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Cutts, William Henry (1828–1897)

by Frank M. C. Forster

This article was published in Australian Dictionary of Biography, Volume 3, (MUP), 1969

William Henry Cutts (1828-1897), physician, was born on 25 December 1828 at Chesterfield, Derbyshire, England, youngest son of John Cutts, solicitor, and his wife Mary. He was educated at Wesley College, Sheffield, and in 1844-49 was indentured to Thomas Jones, apothecary and surgeon of Chesterfield. He then studied medicine at Edinburgh (M.D., 1851), and in that year became a licentiate of the Society of Apothecaries of London. He also studied for a short time in Paris, and from this experience remained a great admirer of the French surgeon, Auguste Nélaton (1807-1873).

Cutts arrived at Melbourne in the Kent in September 1852, went to the Ovens (Beechworth) goldfield and later to Bendigo, where he not only practised medicine but also pursued the profitable occupation of gold buyer for the banks. He did not like the hard life and in 1853 returned to Melbourne where he successfully practised at the west end of the city until his retirement. Kind, tolerant and friendly, Cutts gained the confidence of his patients, and in a profession beset with jealousies and quarrels enjoyed also happy relations with his colleagues. He played an increasingly active role in medical life. When the staff of the Melbourne Hospital was enlarged in 1858 he was elected honorary physician, a position he filled for seventeen years. He helped to found the Medical Society of Victoria, was appointed to its committee in 1859 and became its president in 1866. He was active also in the founding in 1865 of the Victorian Medical Benevolent Association and served as its treasurer and president. He strongly supported the publication of the Australian Medical Gazette, to which he was a frequent contributor. In 1879 he helped to establish the Victorian branch of the British Medical Association and in 1880-81 was its president.

Cutts's most valuable service to the community was undoubtedly as a member of the Council of the University of Melbourne (M.D., ad eund., 1859), a position he held from 1858 until 1890. He served on the Medical School Committee set up by council in 1860 to control the organization of the new school which was established finally in 1862, and in 1887 he was one of the minority to disagree with the admission of women to the medical course.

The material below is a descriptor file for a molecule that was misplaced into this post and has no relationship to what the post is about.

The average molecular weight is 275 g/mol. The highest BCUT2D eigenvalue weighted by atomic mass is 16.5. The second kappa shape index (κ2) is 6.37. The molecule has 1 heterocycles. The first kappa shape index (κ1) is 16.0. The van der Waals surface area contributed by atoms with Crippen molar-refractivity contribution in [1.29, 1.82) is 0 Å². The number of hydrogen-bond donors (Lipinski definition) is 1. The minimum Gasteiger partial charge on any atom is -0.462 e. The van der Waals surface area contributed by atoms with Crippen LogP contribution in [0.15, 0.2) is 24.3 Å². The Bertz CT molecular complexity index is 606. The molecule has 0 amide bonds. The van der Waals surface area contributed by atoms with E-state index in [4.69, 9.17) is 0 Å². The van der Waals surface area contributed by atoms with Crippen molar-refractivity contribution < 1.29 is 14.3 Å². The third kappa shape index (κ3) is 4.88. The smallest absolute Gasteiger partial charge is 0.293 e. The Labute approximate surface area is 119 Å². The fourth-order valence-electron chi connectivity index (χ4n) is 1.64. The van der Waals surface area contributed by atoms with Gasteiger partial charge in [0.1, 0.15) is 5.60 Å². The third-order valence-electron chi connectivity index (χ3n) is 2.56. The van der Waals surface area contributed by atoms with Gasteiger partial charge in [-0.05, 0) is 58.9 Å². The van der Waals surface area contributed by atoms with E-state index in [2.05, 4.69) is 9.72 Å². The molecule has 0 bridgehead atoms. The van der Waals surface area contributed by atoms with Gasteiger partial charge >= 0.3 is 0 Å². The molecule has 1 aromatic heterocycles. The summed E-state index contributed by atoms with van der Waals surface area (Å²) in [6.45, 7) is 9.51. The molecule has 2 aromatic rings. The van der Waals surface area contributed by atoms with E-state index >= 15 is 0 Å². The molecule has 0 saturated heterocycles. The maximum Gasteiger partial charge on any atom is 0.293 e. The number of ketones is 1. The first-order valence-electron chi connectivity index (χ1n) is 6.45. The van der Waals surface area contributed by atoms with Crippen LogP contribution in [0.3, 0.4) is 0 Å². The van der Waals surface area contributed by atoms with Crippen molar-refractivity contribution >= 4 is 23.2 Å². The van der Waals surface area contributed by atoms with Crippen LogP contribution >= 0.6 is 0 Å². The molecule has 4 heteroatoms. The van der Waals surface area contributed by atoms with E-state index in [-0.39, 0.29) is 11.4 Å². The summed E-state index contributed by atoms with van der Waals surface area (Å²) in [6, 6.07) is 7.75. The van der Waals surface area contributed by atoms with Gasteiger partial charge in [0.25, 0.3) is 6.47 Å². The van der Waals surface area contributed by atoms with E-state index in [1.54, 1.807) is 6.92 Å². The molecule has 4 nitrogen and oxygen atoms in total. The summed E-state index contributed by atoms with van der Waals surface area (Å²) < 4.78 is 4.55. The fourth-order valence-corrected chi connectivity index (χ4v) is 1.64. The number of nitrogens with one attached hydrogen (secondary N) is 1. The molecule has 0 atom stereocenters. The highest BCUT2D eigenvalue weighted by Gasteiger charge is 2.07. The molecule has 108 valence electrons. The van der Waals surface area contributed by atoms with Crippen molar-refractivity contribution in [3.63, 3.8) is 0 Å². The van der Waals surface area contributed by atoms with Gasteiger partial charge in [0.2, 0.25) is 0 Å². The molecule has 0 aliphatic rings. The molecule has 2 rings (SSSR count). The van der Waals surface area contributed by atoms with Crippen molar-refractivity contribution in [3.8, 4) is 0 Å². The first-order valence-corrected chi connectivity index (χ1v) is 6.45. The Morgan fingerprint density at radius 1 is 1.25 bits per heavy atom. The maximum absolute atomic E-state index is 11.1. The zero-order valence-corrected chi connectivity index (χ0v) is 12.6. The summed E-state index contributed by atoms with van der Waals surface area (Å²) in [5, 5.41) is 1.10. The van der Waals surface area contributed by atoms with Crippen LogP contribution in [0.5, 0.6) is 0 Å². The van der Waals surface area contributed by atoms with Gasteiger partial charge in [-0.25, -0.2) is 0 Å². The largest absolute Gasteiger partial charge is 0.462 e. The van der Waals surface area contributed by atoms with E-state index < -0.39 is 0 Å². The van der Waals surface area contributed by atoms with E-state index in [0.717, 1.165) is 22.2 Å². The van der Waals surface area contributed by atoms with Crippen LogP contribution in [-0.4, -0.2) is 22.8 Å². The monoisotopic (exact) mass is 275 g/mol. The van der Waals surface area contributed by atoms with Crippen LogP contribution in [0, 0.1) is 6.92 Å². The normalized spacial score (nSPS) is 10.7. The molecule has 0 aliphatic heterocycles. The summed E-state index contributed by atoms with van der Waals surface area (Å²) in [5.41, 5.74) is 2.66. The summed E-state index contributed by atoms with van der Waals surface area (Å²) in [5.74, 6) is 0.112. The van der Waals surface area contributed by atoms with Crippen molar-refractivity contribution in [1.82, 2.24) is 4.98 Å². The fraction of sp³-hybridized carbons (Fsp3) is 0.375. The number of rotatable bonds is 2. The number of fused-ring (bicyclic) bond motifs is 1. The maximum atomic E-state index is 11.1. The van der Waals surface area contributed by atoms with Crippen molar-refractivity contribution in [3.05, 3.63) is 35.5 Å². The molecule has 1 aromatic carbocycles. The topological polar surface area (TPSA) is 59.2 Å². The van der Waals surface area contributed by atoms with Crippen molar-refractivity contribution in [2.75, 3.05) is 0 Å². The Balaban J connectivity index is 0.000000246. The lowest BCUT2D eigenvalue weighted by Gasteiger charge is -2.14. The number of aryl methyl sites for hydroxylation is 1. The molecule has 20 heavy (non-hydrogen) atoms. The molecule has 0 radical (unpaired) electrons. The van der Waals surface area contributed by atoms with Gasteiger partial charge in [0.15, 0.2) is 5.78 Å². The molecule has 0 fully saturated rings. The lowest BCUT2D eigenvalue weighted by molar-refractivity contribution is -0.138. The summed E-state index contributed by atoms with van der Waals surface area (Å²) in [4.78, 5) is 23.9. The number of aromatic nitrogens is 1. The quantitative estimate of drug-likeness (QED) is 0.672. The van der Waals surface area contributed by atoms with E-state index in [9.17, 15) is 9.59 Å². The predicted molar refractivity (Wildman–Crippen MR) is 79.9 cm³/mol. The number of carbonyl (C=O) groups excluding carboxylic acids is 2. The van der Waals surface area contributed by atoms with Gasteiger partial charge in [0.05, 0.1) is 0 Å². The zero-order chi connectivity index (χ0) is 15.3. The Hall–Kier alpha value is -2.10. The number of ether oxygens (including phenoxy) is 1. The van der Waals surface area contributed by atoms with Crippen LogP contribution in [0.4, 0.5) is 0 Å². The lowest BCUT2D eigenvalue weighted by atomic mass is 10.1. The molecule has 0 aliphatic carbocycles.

Outside his medical pursuits Cutts was a magistrate and a steadfast Wesleyan Methodist. With his friend Richard Hodgson he was long associated with Wesley Church, Melbourne, giving his time, energy and professional skill without stint as a leading layman. He represented his church on the Denominational Schools Board and the Melbourne Cemetery Board. He was honorary medical officer at the South Carlton Refuge, served on the royal commission on education in 1882, and at one stage thought of entering politics but was dissuaded by friends who thought him too sensitive.

Cutts married in 1857 Jane Thorpe and they had a large family. After her death he married in 1895 Isabella Rathie, who had trained at the Royal Edinburgh Infirmary, acted as sister in Hobart and in January 1890 became matron at the Melbourne Hospital, where she established organized nurse training. On a visit to England, and soon after arrival in London, Cutts died on 3 July 1897.

Select Bibliography

  • W. L. Blamires and J. B. Smith, The Early Story of the Wesleyan Methodist Church in Victoria (Melb, 1886)
  • In Memoriam, W. H. Cutts (Melb, 1897)
  • 'Obituary: William Henry Cutts', Australasian Medical Gazette, 20 July 1897, pp 363-64
  • Weekly Times (Melbourne), 12 July 1897.

Citation details

Frank M. C. Forster, 'Cutts, William Henry (1828–1897)', Australian Dictionary of Biography, National Centre of Biography, Australian National University, http://adb.anu.edu.au/biography/cutts-william-henry-3309/text5041, published first in hardcopy 1969, accessed online 15 December 2018.

This article was first published in hardcopy in Australian Dictionary of Biography, Volume 3, (MUP), 1969

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